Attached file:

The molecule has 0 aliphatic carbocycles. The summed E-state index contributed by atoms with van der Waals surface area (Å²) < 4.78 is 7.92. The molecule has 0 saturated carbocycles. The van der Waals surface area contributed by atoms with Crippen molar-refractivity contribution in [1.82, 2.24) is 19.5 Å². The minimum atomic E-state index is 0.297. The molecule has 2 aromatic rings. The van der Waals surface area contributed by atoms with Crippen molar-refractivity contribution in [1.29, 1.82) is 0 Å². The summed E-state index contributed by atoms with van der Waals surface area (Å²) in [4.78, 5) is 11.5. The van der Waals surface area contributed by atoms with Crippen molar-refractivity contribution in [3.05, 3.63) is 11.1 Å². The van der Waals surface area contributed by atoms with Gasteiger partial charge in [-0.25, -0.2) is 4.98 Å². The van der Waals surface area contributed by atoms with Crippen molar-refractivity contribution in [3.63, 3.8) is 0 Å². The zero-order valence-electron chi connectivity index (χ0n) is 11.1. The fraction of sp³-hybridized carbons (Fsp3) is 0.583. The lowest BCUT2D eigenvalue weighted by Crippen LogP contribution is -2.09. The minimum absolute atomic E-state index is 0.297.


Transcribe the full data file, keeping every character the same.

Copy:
The molecule has 0 aliphatic carbocycles. The summed E-state index contributed by atoms with van der Waals surface area (Å²) < 4.78 is 7.92. The molecule has 0 saturated carbocycles. The van der Waals surface area contributed by atoms with Crippen molar-refractivity contribution in [1.82, 2.24) is 19.5 Å². The minimum atomic E-state index is 0.297. The molecule has 2 aromatic rings. The van der Waals surface area contributed by atoms with Crippen molar-refractivity contribution in [1.29, 1.82) is 0 Å². The summed E-state index contributed by atoms with van der Waals surface area (Å²) in [4.78, 5) is 11.5. The van der Waals surface area contributed by atoms with Crippen molar-refractivity contribution in [3.05, 3.63) is 11.1 Å². The van der Waals surface area contributed by atoms with Gasteiger partial charge in [-0.25, -0.2) is 4.98 Å². The van der Waals surface area contributed by atoms with Crippen molar-refractivity contribution in [3.63, 3.8) is 0 Å². The zero-order valence-electron chi connectivity index (χ0n) is 11.1. The fraction of sp³-hybridized carbons (Fsp3) is 0.583. The lowest BCUT2D eigenvalue weighted by Crippen LogP contribution is -2.09. The minimum absolute atomic E-state index is 0.297.